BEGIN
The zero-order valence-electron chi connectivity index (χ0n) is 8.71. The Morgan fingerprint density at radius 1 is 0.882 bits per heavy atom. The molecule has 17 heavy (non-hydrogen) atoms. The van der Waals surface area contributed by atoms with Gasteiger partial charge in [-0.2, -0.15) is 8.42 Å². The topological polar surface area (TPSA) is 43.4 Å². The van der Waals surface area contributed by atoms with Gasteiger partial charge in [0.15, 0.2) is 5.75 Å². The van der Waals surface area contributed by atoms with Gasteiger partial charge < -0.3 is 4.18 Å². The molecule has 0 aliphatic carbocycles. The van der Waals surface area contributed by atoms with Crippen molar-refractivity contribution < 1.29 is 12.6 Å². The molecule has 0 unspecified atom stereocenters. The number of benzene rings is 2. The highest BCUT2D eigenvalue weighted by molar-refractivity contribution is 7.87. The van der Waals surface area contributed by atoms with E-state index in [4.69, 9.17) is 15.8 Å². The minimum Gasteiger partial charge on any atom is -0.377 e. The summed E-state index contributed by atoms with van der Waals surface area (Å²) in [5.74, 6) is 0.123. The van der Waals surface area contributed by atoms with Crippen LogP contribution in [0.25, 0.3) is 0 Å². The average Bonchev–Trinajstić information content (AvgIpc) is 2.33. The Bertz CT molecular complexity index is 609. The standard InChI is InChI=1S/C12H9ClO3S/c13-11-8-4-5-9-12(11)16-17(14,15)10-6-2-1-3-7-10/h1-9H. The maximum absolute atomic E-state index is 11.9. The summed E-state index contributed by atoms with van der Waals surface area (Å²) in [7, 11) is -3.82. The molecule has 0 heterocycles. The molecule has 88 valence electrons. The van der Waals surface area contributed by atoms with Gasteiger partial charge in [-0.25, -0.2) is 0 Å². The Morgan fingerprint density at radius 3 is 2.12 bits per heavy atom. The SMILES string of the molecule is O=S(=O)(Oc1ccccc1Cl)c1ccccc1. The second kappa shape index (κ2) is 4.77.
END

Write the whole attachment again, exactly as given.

The zero-order valence-electron chi connectivity index (χ0n) is 8.71. The Morgan fingerprint density at radius 1 is 0.882 bits per heavy atom. The molecule has 17 heavy (non-hydrogen) atoms. The van der Waals surface area contributed by atoms with Gasteiger partial charge in [-0.2, -0.15) is 8.42 Å². The topological polar surface area (TPSA) is 43.4 Å². The van der Waals surface area contributed by atoms with Gasteiger partial charge in [0.15, 0.2) is 5.75 Å². The van der Waals surface area contributed by atoms with Gasteiger partial charge < -0.3 is 4.18 Å². The molecule has 0 aliphatic carbocycles. The van der Waals surface area contributed by atoms with Crippen molar-refractivity contribution < 1.29 is 12.6 Å². The molecule has 0 unspecified atom stereocenters. The number of benzene rings is 2. The highest BCUT2D eigenvalue weighted by molar-refractivity contribution is 7.87. The van der Waals surface area contributed by atoms with E-state index in [4.69, 9.17) is 15.8 Å². The minimum Gasteiger partial charge on any atom is -0.377 e. The summed E-state index contributed by atoms with van der Waals surface area (Å²) in [5.74, 6) is 0.123. The van der Waals surface area contributed by atoms with Crippen LogP contribution in [0.25, 0.3) is 0 Å². The average Bonchev–Trinajstić information content (AvgIpc) is 2.33. The Bertz CT molecular complexity index is 609. The standard InChI is InChI=1S/C12H9ClO3S/c13-11-8-4-5-9-12(11)16-17(14,15)10-6-2-1-3-7-10/h1-9H. The maximum absolute atomic E-state index is 11.9. The summed E-state index contributed by atoms with van der Waals surface area (Å²) in [7, 11) is -3.82. The molecule has 0 heterocycles. The molecule has 88 valence electrons. The van der Waals surface area contributed by atoms with Gasteiger partial charge in [-0.25, -0.2) is 0 Å². The Morgan fingerprint density at radius 3 is 2.12 bits per heavy atom. The SMILES string of the molecule is O=S(=O)(Oc1ccccc1Cl)c1ccccc1. The second kappa shape index (κ2) is 4.77.